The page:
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A study of gibberellin homeostasis and cryptochrome-mediated blue light inhibition of hypocotyl elongation


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Zhao, X, Reid, JB, Lin, C, Yu, X, Foo, E, Symons, GM, Lopez, J, Bendehakkalu, KT, Xiang, J, Weller, JL and Liu, X 2007 , 'A study of gibberellin homeostasis and cryptochrome-mediated blue light inhibition of hypocotyl elongation' , Plant Physiology, vol. 145 , pp. 106-118 , doi: 10.1104/pp.107.099838.

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Cryptochromes mediate blue light-dependent photomorphogenic responses, such as inhibition of hypocotyl elongation. To
investigate the underlying mechanism, we analyzed a genetic suppressor, scc7-D (suppressors of cry1cry2), which suppressed the
long-hypocotyl phenotype of the cry1cry2 (cryptochrome1/cryptochrome2) mutant in a light-dependent but wavelength-independent
manner. scc7-D is a gain-of-expression allele of the GA2ox8 gene encoding a gibberellin (GA)-inactivating enzyme, GA 2-oxidase.
Although scc7-D is hypersensitive to light, transgenic seedlings expressing GA2ox at a level higher than scc7-D showed a
constitutive photomorphogenic phenotype, confirming a general role of GA2ox and GA in the suppression of hypocotyl
elongation. Prompted by this result, we investigated blue light regulation of mRNA expression of the GA metabolic and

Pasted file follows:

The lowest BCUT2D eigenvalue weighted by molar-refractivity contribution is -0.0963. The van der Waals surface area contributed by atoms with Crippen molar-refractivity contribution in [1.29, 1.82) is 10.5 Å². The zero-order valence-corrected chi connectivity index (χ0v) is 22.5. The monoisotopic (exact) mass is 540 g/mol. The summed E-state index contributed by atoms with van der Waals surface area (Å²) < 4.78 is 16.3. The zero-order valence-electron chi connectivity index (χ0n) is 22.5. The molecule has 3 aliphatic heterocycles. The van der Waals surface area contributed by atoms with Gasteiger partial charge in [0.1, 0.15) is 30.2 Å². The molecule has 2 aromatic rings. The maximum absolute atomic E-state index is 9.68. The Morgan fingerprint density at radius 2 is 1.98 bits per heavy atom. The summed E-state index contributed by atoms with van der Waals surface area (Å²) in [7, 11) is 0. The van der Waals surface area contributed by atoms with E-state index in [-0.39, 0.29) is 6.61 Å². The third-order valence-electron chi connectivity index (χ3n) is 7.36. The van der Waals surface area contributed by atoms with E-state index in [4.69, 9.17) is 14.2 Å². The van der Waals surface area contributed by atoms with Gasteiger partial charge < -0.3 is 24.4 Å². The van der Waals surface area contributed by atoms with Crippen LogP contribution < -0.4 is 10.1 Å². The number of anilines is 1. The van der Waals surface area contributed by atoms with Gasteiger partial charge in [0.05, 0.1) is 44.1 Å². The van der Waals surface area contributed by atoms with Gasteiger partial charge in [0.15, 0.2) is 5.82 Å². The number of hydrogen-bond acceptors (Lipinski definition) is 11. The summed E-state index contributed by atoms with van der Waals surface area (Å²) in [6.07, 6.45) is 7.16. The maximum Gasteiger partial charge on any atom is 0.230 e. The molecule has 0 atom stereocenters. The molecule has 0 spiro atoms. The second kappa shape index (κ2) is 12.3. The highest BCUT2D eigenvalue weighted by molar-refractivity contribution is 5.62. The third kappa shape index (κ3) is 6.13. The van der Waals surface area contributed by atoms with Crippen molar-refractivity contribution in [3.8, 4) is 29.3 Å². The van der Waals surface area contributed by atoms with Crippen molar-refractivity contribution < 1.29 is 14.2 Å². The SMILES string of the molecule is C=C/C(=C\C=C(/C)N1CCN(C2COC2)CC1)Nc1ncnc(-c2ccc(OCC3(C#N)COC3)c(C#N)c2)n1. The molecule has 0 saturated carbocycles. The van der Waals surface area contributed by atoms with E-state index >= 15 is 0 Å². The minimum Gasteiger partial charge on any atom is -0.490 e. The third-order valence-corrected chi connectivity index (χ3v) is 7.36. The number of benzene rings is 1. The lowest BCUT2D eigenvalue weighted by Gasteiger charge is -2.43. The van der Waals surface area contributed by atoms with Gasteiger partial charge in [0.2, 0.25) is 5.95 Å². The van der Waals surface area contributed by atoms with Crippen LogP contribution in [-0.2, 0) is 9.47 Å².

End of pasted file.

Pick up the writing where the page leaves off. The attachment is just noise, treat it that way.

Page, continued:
catabolic genes. We demonstrated that cryptochromes are required for the blue light regulation of GA2ox1, GA20ox1, and
GA3ox1 expression in transient induction, continuous illumination, and photoperiodic conditions. The kinetics of cryptochrome
induction of GA2ox1 expression and cryptochrome suppression of GA20ox1 or GA3ox1 expression correlate with the
cryptochrome-dependent transient reduction of GA4 in etiolated wild-type seedlings exposed to blue light. Therefore we
propose that in deetiolating seedlings, cryptochromes mediate blue light regulation of GA catabolic/metabolic genes, which
affect GA levels and hypocotyl elongation. Surprisingly, no significant change in the GA4 content was detected in the whole
shoot samples of the wild-type or cry1cry2 seedlings grown in the dark or continuous blue light, suggesting that cryptochromes
may also regulate GA responsiveness and/or trigger cell- or tissue-specific changes of the level of bioactive GAs.

Item Type: Article
Authors/Creators:Zhao, X and Reid, JB and Lin, C and Yu, X and Foo, E and Symons, GM and Lopez, J and Bendehakkalu, KT and Xiang, J and Weller, JL and Liu, X
Journal or Publication Title: Plant Physiology
Publisher: American Society of Plant Biologists
ISSN: 0032-0889
DOI / ID Number: 10.1104/pp.107.099838
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